Anyone who hunts or fishes experiences some form of unexplainable satisfaction from their outdoor pursuits. Studies have even shown that increases men’s so-called “love hormone.” Here are three benefits of hunting that cannot be disputed.
According to the last completed study by the National Survey of Fishing, Hunting and Wildlife-Associated Recreation, hunters and fishermen spend around 122 billion dollars a year in their outdoor pursuits. This survey is endorsed by the U.S. Fish & Wildlife Service and it provides tangible proof that hunters pay their fair share for wildlife management.
When any person enjoys observing nature, you as a hunter can take great pride and satisfaction knowing that you played a larger part in making that happen. To put it in recent vernacular, ‘you built that’ healthy herd of animals, that giant flock of fowl and those amazing schools of fish. You built that.
Better Health & Fitness
Before we can even go hunting, we have to learn a pile of laws and regulations and navigate tons of sometimes-ridiculous state and federal paperwork. I live in Alaska, and compared to the 15 or so other states I have hunted in; Alaska is the absolute worst when it comes to learning rules and obtaining permits and licenses. I find the effort tiring but stimulating. It keeps me sharp, gives me a challenge, and I get some sort of sick satisfaction earning my results.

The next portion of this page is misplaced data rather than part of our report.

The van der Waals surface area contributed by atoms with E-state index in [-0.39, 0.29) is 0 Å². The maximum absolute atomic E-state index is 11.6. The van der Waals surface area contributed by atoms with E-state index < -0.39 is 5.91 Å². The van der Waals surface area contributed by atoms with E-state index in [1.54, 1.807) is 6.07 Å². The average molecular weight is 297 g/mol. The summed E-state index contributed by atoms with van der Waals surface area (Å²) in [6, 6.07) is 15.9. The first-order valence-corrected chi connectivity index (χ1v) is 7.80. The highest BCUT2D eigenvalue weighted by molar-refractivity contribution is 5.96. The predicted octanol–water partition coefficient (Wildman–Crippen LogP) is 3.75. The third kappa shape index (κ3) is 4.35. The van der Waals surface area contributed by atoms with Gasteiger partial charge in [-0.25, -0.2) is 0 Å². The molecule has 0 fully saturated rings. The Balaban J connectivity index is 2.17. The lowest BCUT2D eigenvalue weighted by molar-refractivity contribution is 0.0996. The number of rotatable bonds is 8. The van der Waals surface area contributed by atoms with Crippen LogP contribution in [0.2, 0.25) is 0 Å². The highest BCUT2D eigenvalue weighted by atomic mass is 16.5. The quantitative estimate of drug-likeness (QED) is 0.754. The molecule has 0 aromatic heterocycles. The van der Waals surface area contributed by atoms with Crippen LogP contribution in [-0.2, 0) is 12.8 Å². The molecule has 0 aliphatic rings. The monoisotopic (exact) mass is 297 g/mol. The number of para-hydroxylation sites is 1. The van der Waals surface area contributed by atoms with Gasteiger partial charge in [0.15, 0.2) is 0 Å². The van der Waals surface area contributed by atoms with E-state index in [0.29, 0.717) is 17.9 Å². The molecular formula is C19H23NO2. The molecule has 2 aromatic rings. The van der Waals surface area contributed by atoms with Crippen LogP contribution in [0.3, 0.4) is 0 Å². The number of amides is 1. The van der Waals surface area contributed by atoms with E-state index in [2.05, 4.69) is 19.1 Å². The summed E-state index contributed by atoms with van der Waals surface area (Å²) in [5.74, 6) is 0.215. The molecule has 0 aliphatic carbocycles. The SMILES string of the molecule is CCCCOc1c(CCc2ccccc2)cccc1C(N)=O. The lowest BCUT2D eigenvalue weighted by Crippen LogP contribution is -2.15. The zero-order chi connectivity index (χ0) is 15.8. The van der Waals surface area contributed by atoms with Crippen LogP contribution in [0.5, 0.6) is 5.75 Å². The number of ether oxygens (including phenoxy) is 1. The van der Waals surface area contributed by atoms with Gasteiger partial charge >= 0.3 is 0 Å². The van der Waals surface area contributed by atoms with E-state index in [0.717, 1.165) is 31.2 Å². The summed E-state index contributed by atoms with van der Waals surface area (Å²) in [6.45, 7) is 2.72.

The physical benefits of hunting are obvious, but there are other benefits to getting in shape and maintaining a sound mind and body; it oftentimes inspires others to do the same. The only thing more satisfying than good health is encouraging others to become healthier. Without preaching to the choir, we all deserve a chance to reach our potential as humans and hunters, and being healthier only hurts medical billing services.
Satisfaction of Sharing
Almost every state has programs in place that help hunters share their bounty with others who either want or need low-fat, high-protein game meat. ‘Many a man has found himself while in the service of others.’ I don’t know who said that, but it works for me and I take great pride and satisfaction sharing my game meat with family and friends.
It is not generosity that drives me to share, it is selfishness. I love the feeling I get from sharing, so it makes me feel good and I am not ashamed to admit it. It also provides a good example to non-hunters or young hunters. Sometimes, a positive action can inspire other positive actions, so why not do your part and make people and places around you better then when you found them?